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Archive for October 9th, 2011

A Sorrow Shared

Friends from school and church have been bringing us several meals each week since the house burned, and even though we have a house now it is still a blessing.  I have not had time for a big trip to the store yet, and we don’t have any of the staples you need to have on hand.  Plus we are still so busy trying to organize the house, and now trying to catch up in the office, that not having to worry about dinner makes a big difference.

A few nights ago, our church friends brought a poem to share along with the macaroni casserole and spinach salad.  I had read Anne Bradstreet before, first as a sophomore at KCHS in my American Lit class.  I don’t think I ever read this particular poem, though, and if I did I doubt it would have resonated with me the way it does now.  I wanted to share it with you.

VERSES UPON THE BURNING OF OUR HOUSE (1666)

In silent night when rest I took, 
For sorrow neer I did not look, 
I waken’d was with thundring nois 
And Piteous shreiks of dreadfull voice. 
That fearfull sound of fire and fire, 
Let no man know is my Desire. 
I, starting up, the light did spye, 
And to my God my heart did cry 
To strengthen me in my Distresse 
And not to leave me succourlesse. 
Then coming out beheld a space, 
The flame consume my dwelling place.

And, when I could no longer look, 
I blest his Name that gave and took, 
That layd my goods now in the dust: 
Yea so it was, and so ’twas just. 
It was his own: it was not mine; 
Far be it that I should repine.

He might of All justly bereft, 
But yet sufficient for us left. 
When by the Ruines oft I past, 
My sorrowing eyes aside did cast, 
And here and there the places spye 
Where oft I sate, and long did lye.

Here stood that Trunk, and there that chest; 
There lay that store I counted best: 
My pleasant things in ashes lye, 
And them behold no more shall I. 
Under thy roof no guest shall sitt, 
Nor at thy Table eat a bitt.

No pleasant tale shall ‘ere be told, 
Nor things recounted done of old.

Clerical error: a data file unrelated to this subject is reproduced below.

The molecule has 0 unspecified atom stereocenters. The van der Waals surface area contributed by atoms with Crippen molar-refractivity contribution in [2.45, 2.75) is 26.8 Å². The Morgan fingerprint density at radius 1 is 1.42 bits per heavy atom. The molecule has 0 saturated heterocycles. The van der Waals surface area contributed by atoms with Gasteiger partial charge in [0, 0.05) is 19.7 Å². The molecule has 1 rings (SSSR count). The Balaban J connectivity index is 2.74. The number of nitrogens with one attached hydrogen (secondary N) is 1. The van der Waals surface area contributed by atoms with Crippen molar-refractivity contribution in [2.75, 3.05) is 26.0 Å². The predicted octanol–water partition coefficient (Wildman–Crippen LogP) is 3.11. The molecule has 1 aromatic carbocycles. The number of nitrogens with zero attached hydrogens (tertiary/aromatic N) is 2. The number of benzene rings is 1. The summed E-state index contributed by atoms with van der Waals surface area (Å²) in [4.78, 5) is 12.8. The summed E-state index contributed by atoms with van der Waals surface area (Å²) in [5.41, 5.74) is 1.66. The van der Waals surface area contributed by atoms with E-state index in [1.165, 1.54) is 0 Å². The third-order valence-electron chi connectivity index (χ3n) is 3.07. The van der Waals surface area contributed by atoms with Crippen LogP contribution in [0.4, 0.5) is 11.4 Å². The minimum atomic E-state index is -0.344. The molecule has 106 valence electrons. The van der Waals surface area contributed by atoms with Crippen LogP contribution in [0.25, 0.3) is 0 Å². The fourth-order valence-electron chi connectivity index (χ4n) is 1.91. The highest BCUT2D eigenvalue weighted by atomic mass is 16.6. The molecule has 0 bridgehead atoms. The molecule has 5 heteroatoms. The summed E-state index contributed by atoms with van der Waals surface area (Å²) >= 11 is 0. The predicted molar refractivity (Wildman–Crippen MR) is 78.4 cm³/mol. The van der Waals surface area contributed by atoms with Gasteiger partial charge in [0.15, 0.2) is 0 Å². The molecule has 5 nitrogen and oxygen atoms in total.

No Candle ‘ere shall shine in Thee, 
Nor bridegroom’s voice ere heard shall bee. 
In silence ever shalt thou lye; 
Adieu, Adeiu; All’s vanity.

Then streight I gin my heart to chide, 
And didst thy wealth on earth abide? 
Didst fix thy hope on mouldring dust, 
The arm of flesh didst make thy trust? 
Raise up thy thoughts above the skye 
That dunghill mists away may flie.

Thou hast an house on high erect 
Fram’d by that mighty Architect, 
With glory richly furnished, 
Stands permanent tho’ this bee fled. 
It’s purchased, and paid for too 
By him who hath enough to doe.

A Prise so vast as is unknown, 
Yet, by his Gift, is made thine own. 
Ther’s wealth enough, I need no more; 
Farewell my Pelf, farewell my Store. 
The world no longer let me Love, 
My hope and Treasure lyes Above.

And I just read in the Wikipedia article about her that “her personal library of books was said to have numbered over 800, before many were destroyed when her home burned down.”

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My husband was the second reader at Mass today.  Of course I always expect to find meaning in the readings or the homily, but hearing John read the following this morning hit eerily close to home:

Brothers and sisters:
I know how to live in humble circumstances;
I know also how to live with abundance.
In every circumstance and in all things
I have learned the secret of being well fed and of going hungry,
of living in abundance and of being in need.
I can do all things in him who strengthens me.
Still, it was kind of you to share in my distress.

My God will fully supply whatever you need,
in accord with his glorious riches in Christ Jesus.
To our God and Father, glory forever and ever. Amen.

Was it no more than a coincidence that this would be today’s reading and that John would be the one to read it, almost exactly one month after our house burned down?  I don’t think so.

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